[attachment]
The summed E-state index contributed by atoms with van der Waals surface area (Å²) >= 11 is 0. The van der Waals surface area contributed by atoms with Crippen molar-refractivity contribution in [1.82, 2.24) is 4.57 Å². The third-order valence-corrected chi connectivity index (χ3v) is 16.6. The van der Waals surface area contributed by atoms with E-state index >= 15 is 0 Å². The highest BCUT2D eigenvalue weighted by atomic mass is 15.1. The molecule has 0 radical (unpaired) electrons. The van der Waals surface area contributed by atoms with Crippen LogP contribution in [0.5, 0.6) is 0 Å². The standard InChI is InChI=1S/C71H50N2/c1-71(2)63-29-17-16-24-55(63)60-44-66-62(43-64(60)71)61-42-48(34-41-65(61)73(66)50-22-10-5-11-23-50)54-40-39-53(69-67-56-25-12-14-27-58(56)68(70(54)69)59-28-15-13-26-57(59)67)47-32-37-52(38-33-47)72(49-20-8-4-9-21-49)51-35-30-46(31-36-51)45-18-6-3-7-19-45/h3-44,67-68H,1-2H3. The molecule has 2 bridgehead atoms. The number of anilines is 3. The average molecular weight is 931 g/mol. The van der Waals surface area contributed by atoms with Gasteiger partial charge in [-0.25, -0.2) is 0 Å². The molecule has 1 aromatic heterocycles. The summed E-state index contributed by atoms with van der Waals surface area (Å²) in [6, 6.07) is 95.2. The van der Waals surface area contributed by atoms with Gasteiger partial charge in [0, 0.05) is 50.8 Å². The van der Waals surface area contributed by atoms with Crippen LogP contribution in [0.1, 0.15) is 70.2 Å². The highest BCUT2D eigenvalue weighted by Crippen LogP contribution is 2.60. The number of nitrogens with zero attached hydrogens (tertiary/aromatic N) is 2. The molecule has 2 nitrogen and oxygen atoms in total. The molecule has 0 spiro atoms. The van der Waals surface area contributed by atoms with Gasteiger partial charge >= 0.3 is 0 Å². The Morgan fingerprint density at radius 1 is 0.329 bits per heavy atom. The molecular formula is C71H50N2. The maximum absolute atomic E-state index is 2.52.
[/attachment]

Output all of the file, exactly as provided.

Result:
The summed E-state index contributed by atoms with van der Waals surface area (Å²) >= 11 is 0. The van der Waals surface area contributed by atoms with Crippen molar-refractivity contribution in [1.82, 2.24) is 4.57 Å². The third-order valence-corrected chi connectivity index (χ3v) is 16.6. The van der Waals surface area contributed by atoms with E-state index >= 15 is 0 Å². The highest BCUT2D eigenvalue weighted by atomic mass is 15.1. The molecule has 0 radical (unpaired) electrons. The van der Waals surface area contributed by atoms with Crippen LogP contribution in [0.5, 0.6) is 0 Å². The standard InChI is InChI=1S/C71H50N2/c1-71(2)63-29-17-16-24-55(63)60-44-66-62(43-64(60)71)61-42-48(34-41-65(61)73(66)50-22-10-5-11-23-50)54-40-39-53(69-67-56-25-12-14-27-58(56)68(70(54)69)59-28-15-13-26-57(59)67)47-32-37-52(38-33-47)72(49-20-8-4-9-21-49)51-35-30-46(31-36-51)45-18-6-3-7-19-45/h3-44,67-68H,1-2H3. The molecule has 2 bridgehead atoms. The number of anilines is 3. The average molecular weight is 931 g/mol. The van der Waals surface area contributed by atoms with Gasteiger partial charge in [-0.25, -0.2) is 0 Å². The molecule has 1 aromatic heterocycles. The summed E-state index contributed by atoms with van der Waals surface area (Å²) in [6, 6.07) is 95.2. The van der Waals surface area contributed by atoms with Gasteiger partial charge in [0, 0.05) is 50.8 Å². The van der Waals surface area contributed by atoms with Crippen LogP contribution in [0.1, 0.15) is 70.2 Å². The highest BCUT2D eigenvalue weighted by Crippen LogP contribution is 2.60. The number of nitrogens with zero attached hydrogens (tertiary/aromatic N) is 2. The molecule has 2 nitrogen and oxygen atoms in total. The molecule has 0 spiro atoms. The van der Waals surface area contributed by atoms with Gasteiger partial charge >= 0.3 is 0 Å². The Morgan fingerprint density at radius 1 is 0.329 bits per heavy atom. The molecular formula is C71H50N2. The maximum absolute atomic E-state index is 2.52.